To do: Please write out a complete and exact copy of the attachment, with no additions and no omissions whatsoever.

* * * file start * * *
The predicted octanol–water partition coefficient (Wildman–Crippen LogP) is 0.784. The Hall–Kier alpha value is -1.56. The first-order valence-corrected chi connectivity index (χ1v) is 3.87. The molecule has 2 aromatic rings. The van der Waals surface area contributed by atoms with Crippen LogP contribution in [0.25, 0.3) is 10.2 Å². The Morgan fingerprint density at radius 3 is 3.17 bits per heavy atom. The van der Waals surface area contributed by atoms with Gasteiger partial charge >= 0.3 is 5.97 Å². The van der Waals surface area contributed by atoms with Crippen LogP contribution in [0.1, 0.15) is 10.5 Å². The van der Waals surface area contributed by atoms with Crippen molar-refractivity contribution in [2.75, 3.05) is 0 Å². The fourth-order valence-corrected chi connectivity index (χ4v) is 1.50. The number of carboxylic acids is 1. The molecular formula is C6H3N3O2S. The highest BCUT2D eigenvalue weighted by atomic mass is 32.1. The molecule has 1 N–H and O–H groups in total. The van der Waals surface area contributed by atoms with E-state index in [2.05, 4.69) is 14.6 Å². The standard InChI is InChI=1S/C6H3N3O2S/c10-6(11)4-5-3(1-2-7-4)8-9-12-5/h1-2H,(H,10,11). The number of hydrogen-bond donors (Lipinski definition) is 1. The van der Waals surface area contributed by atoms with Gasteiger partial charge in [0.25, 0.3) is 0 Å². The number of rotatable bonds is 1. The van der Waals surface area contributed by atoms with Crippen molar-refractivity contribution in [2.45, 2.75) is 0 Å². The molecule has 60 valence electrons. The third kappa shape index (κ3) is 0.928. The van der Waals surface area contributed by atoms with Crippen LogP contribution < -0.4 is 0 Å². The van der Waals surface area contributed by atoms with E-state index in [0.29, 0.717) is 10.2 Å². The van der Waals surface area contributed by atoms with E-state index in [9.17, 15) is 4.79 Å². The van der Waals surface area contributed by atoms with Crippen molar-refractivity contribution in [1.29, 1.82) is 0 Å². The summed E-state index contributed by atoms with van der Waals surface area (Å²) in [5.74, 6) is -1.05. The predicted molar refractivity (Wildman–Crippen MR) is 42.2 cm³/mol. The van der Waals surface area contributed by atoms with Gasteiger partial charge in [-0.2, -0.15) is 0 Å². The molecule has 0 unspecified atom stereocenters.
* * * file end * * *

The predicted octanol–water partition coefficient (Wildman–Crippen LogP) is 0.784. The Hall–Kier alpha value is -1.56. The first-order valence-corrected chi connectivity index (χ1v) is 3.87. The molecule has 2 aromatic rings. The van der Waals surface area contributed by atoms with Crippen LogP contribution in [0.25, 0.3) is 10.2 Å². The Morgan fingerprint density at radius 3 is 3.17 bits per heavy atom. The van der Waals surface area contributed by atoms with Gasteiger partial charge >= 0.3 is 5.97 Å². The van der Waals surface area contributed by atoms with Crippen LogP contribution in [0.1, 0.15) is 10.5 Å². The van der Waals surface area contributed by atoms with Crippen molar-refractivity contribution in [2.75, 3.05) is 0 Å². The fourth-order valence-corrected chi connectivity index (χ4v) is 1.50. The number of carboxylic acids is 1. The molecular formula is C6H3N3O2S. The highest BCUT2D eigenvalue weighted by atomic mass is 32.1. The molecule has 1 N–H and O–H groups in total. The van der Waals surface area contributed by atoms with E-state index in [2.05, 4.69) is 14.6 Å². The standard InChI is InChI=1S/C6H3N3O2S/c10-6(11)4-5-3(1-2-7-4)8-9-12-5/h1-2H,(H,10,11). The number of hydrogen-bond donors (Lipinski definition) is 1. The van der Waals surface area contributed by atoms with Gasteiger partial charge in [0.25, 0.3) is 0 Å². The number of rotatable bonds is 1. The van der Waals surface area contributed by atoms with Crippen molar-refractivity contribution in [2.45, 2.75) is 0 Å². The molecule has 60 valence electrons. The third kappa shape index (κ3) is 0.928. The van der Waals surface area contributed by atoms with Crippen LogP contribution < -0.4 is 0 Å². The van der Waals surface area contributed by atoms with E-state index in [0.29, 0.717) is 10.2 Å². The van der Waals surface area contributed by atoms with E-state index in [9.17, 15) is 4.79 Å². The van der Waals surface area contributed by atoms with Crippen molar-refractivity contribution in [1.29, 1.82) is 0 Å². The summed E-state index contributed by atoms with van der Waals surface area (Å²) in [5.74, 6) is -1.05. The predicted molar refractivity (Wildman–Crippen MR) is 42.2 cm³/mol. The van der Waals surface area contributed by atoms with Gasteiger partial charge in [-0.2, -0.15) is 0 Å². The molecule has 0 unspecified atom stereocenters.